Kinross and Render case study
The Alzheimer’s Society is committed to maintaining, improving and promoting its unique knowledge and understanding of dementia.
In 2005 Alzheimer’s Society asked Kinross and Render to help it raise public and ministerial awareness of the discrimination against people with dementia.
The long-term aim is to make the government change its current unfair policy of means-testing for social care when people with other chronic illnesses receive it free of charge.
In addition the campaign also had to address the NICE recommendations to withdraw drugs for people with Alzheimer’s from the NHS.
Given the complexity of the financial and medical arguments surrounding the campaign, the team focused on clearly defining the messages: namely the recognition of dementia as a physical disease as well as a mental illness, and the need for dementia be treated the same as other conditions, such as brain tumours, for which free personal care such as help with washing and eating, is provided as part of nursing care under the NHS.
Supporting this strategy Kinross and Render sought to build up political momentum around means testing for care and turn it into an election issue.
During the campaign, NICE (the National Institute for Clinical Excellence), issued initial guidance that the NHS should stop providing Alzheimer’s drugs free of charge.
This announcement added an extra dimension to the campaign and could have caused loss of focus. However, Kinross and Render capitalised on this development to add weight to the campaign.
The focus for the campaign was a march on Parliament on March 16 with the theme ‘Remember Those Who Forget’.
In the lead up to the march Kinross and Render recommended commissioning research to quantify the huge lack of public support for the Government’s current policy of means-testing people with dementia for long-term care.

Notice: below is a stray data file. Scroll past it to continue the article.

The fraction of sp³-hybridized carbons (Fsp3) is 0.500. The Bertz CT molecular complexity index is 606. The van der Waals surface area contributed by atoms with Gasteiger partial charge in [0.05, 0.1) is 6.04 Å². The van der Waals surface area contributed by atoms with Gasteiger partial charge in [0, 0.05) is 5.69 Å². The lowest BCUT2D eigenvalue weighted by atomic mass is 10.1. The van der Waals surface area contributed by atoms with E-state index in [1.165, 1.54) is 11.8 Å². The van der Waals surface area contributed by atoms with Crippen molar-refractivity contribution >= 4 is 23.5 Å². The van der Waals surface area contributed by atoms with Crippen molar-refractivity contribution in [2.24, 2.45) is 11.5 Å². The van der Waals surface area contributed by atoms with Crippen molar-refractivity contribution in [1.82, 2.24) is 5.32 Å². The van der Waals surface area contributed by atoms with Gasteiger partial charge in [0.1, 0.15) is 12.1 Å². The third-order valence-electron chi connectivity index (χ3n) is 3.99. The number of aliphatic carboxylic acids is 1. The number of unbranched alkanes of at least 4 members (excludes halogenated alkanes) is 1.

The results, revealing that 79 per cent of people believed that care needs arising from a disease or a medical condition should be provided free of charge, were released several weeks before the march to set the scene.
The fact that 51 per cent also believed that it would change their vote was extremely topical just weeks before the election.
Case studies, interviews with spokespeople from the Alzheimer’s Society, as well as people with dementia and their carers, were made available to the media.
A postcard campaign was also devised incorporating a message of support from Claire Rayner, which were sent to MPs by local supporters.
Letters were also sent to MPs, Stephen Ladyman and the shadows advising them of the protest march.
On the day the protesters, which included TV stars Lynda Bellingham and Nicola Duffett, and The Times critic AA Gill, carried placards, banners and Forget-Me-Knots to highlight the particular vulnerability of those who cannot remember.
A press and photocall was organised on College Green, opposite the Houses of Parliament, with a 16-foot high inflatable elephant, representing memory and the logo of the Alzheimer’s Society
The day of the march was the day the budget was announced. Again Kinross and Render turned this possible distraction for the media into a positive, through early announcement of the march to the press and the politicisation of the issue.
Following the march, protesters then met with their local MPs in the Houses of Parliament.
The campaign generated significant press and media coverage including 91 pieces of national print and broadcast coverage, including a front-page headline in the Daily Mail.
Regional and sector-specific coverage was just as extensive and numerous articles have appeared in the health and medical press and online.
The story was covered on Sky News, GMTV and Lorraine Kelly’s LKToday, Woman’s Hour on Radio 4 and BBC London News. Someone was planted in the audience of BBC’s Question Time who asked Michael Howard a question on funding for care during the election special programme, which was aired.
The issue was also the subject of Channel 4’s Despatches programme.
The volume of media coverage sustained around the campaign was the highest ever achieved by the Alzheimer’s Society on any campaign.
The number of calls to the Alzheimer’s Society helpline increased by nearly 25 per cent during March.
Nearly every MP in the country was contacted and on the afternoon of the march, the Prime Minister was challenged on the issue during Prime Minister’s Questions.
The Secretary of State for Health subsequently met with the Alzheimer’s Society and provided them with assurances that their views would be communicated to NICE.
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